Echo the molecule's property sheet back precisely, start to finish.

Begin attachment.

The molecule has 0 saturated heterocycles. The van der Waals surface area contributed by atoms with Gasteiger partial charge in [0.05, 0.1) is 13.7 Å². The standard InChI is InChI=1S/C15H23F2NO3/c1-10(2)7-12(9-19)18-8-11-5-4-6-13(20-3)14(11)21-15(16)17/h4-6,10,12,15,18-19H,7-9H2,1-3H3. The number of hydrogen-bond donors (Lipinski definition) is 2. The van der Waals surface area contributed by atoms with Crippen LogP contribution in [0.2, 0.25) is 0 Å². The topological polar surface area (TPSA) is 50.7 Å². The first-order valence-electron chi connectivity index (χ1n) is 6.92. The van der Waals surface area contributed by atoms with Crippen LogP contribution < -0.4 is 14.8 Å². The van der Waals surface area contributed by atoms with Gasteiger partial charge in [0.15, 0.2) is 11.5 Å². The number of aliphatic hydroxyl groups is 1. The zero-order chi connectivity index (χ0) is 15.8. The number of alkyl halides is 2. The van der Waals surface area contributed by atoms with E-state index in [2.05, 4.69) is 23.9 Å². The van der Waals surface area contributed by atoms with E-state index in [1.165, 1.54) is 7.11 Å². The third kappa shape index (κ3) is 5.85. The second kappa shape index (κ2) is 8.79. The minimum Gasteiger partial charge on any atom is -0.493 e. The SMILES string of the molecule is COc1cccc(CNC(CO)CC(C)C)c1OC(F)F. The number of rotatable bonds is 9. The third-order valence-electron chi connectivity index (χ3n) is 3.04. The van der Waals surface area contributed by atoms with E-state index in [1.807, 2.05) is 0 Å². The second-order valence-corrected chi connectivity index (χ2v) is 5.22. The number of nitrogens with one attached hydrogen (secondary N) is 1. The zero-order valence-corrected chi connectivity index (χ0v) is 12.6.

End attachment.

The molecule has 0 saturated heterocycles. The van der Waals surface area contributed by atoms with Gasteiger partial charge in [0.05, 0.1) is 13.7 Å². The standard InChI is InChI=1S/C15H23F2NO3/c1-10(2)7-12(9-19)18-8-11-5-4-6-13(20-3)14(11)21-15(16)17/h4-6,10,12,15,18-19H,7-9H2,1-3H3. The number of hydrogen-bond donors (Lipinski definition) is 2. The van der Waals surface area contributed by atoms with Crippen LogP contribution in [0.2, 0.25) is 0 Å². The topological polar surface area (TPSA) is 50.7 Å². The first-order valence-electron chi connectivity index (χ1n) is 6.92. The van der Waals surface area contributed by atoms with Crippen LogP contribution < -0.4 is 14.8 Å². The van der Waals surface area contributed by atoms with Gasteiger partial charge in [0.15, 0.2) is 11.5 Å². The number of aliphatic hydroxyl groups is 1. The zero-order chi connectivity index (χ0) is 15.8. The number of alkyl halides is 2. The van der Waals surface area contributed by atoms with E-state index in [2.05, 4.69) is 23.9 Å². The van der Waals surface area contributed by atoms with E-state index in [1.165, 1.54) is 7.11 Å². The third kappa shape index (κ3) is 5.85. The second kappa shape index (κ2) is 8.79. The minimum Gasteiger partial charge on any atom is -0.493 e. The SMILES string of the molecule is COc1cccc(CNC(CO)CC(C)C)c1OC(F)F. The number of rotatable bonds is 9. The third-order valence-electron chi connectivity index (χ3n) is 3.04. The van der Waals surface area contributed by atoms with E-state index in [1.807, 2.05) is 0 Å². The second-order valence-corrected chi connectivity index (χ2v) is 5.22. The number of nitrogens with one attached hydrogen (secondary N) is 1. The zero-order valence-corrected chi connectivity index (χ0v) is 12.6.